The Guardian is set to become the first national newspaper to champion self-publishing on a regular basis with the launch of a new monthly prize that aims to find the best DIY novels.
The paper is teaming up with publisher Legend Times to support and showcase what it said was “the fantastic quality of writing that can be found from independent authors”, as the sector continues to boom. New figures from Nielsen’s Books & Consumers survey show that self-published books accounted for one in five of the 80m ebooks purchased in 2013. “No longer can the mainstream industry ignore what the general public have been reading and enjoying for a number of years, with many self-published authors outstripping the sales of novels published traditionally,” said the Guardian.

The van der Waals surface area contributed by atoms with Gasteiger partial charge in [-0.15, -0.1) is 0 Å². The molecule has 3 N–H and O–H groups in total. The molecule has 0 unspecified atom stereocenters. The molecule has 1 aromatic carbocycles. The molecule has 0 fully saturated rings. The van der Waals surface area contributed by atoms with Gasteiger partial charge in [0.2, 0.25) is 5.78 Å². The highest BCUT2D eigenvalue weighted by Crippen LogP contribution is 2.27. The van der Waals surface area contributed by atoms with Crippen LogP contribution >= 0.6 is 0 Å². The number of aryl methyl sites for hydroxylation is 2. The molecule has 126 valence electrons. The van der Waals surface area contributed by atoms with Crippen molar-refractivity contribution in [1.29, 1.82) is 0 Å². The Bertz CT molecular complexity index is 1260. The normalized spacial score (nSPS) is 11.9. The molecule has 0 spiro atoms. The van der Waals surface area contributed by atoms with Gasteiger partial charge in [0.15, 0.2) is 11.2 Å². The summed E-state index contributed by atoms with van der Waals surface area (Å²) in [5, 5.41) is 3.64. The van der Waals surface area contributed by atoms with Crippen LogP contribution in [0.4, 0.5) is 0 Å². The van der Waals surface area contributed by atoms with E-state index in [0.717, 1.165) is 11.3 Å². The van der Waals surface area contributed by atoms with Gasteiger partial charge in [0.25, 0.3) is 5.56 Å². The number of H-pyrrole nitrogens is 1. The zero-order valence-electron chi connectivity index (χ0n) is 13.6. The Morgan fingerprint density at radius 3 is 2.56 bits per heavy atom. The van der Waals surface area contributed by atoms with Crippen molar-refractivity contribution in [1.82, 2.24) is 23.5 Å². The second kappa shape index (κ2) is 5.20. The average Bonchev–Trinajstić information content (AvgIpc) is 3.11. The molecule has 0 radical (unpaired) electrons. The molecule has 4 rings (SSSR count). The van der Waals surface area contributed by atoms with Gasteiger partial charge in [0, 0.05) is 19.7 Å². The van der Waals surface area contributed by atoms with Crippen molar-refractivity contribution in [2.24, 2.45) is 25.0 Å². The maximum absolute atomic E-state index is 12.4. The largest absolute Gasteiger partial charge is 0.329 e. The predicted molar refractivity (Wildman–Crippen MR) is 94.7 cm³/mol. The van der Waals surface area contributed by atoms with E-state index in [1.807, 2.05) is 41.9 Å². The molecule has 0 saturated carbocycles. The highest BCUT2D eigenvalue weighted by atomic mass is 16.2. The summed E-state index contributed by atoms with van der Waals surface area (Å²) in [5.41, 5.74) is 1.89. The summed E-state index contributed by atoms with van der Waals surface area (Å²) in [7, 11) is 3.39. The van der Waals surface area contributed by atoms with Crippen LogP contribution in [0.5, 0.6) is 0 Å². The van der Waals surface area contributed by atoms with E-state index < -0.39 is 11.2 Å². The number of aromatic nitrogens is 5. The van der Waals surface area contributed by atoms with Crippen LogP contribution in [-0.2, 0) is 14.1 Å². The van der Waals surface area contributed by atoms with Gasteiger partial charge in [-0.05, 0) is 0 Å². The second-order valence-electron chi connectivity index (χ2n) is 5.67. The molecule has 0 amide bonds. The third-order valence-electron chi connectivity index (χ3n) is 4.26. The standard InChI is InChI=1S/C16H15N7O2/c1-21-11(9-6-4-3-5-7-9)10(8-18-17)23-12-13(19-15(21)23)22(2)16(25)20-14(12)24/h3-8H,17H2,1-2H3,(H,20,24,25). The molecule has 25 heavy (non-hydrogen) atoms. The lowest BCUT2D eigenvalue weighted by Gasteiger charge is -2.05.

The success of authors such as Hugh Howey, who hit the bestseller charts with his self-published dystopian novel Wool before landing a traditional deal, and Barry Eisler, who turned down a huge advance to self-publish, means that, far from being seen as a dirty word, self-publishing is increasingly viewed as a viable option for authors. Major names including Steven Berkoff and David Mamet have chosen the DIY route, and almost 391,000 books were self-published in the US in 2012.